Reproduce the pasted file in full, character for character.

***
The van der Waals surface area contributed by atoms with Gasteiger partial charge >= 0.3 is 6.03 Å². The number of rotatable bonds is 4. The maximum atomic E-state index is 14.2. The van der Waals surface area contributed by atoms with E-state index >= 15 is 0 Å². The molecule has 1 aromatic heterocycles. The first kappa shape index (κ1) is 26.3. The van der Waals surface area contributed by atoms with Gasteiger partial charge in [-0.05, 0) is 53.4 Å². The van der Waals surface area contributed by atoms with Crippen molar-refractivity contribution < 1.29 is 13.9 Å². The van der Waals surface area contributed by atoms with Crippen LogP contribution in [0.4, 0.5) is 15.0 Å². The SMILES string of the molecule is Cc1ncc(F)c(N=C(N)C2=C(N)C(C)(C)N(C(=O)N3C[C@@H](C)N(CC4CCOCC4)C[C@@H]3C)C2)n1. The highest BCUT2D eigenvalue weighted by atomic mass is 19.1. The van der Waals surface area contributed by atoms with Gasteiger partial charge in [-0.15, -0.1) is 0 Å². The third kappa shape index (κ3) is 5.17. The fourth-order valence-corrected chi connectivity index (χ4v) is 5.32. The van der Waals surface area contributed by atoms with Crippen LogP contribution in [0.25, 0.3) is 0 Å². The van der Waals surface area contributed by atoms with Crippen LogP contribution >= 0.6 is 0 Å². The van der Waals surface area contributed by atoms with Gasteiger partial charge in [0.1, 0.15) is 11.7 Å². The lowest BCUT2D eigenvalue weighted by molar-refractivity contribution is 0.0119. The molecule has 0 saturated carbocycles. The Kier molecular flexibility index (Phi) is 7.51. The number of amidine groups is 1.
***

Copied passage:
The van der Waals surface area contributed by atoms with Gasteiger partial charge >= 0.3 is 6.03 Å². The number of rotatable bonds is 4. The maximum atomic E-state index is 14.2. The van der Waals surface area contributed by atoms with E-state index >= 15 is 0 Å². The molecule has 1 aromatic heterocycles. The first kappa shape index (κ1) is 26.3. The van der Waals surface area contributed by atoms with Gasteiger partial charge in [-0.05, 0) is 53.4 Å². The van der Waals surface area contributed by atoms with Crippen molar-refractivity contribution < 1.29 is 13.9 Å². The van der Waals surface area contributed by atoms with Crippen LogP contribution in [0.4, 0.5) is 15.0 Å². The SMILES string of the molecule is Cc1ncc(F)c(N=C(N)C2=C(N)C(C)(C)N(C(=O)N3C[C@@H](C)N(CC4CCOCC4)C[C@@H]3C)C2)n1. The highest BCUT2D eigenvalue weighted by atomic mass is 19.1. The van der Waals surface area contributed by atoms with Gasteiger partial charge in [-0.15, -0.1) is 0 Å². The third kappa shape index (κ3) is 5.17. The fourth-order valence-corrected chi connectivity index (χ4v) is 5.32. The van der Waals surface area contributed by atoms with Crippen LogP contribution in [0.25, 0.3) is 0 Å². The van der Waals surface area contributed by atoms with Crippen LogP contribution >= 0.6 is 0 Å². The van der Waals surface area contributed by atoms with Gasteiger partial charge in [0.1, 0.15) is 11.7 Å². The lowest BCUT2D eigenvalue weighted by molar-refractivity contribution is 0.0119. The molecule has 0 saturated carbocycles. The Kier molecular flexibility index (Phi) is 7.51. The number of amidine groups is 1.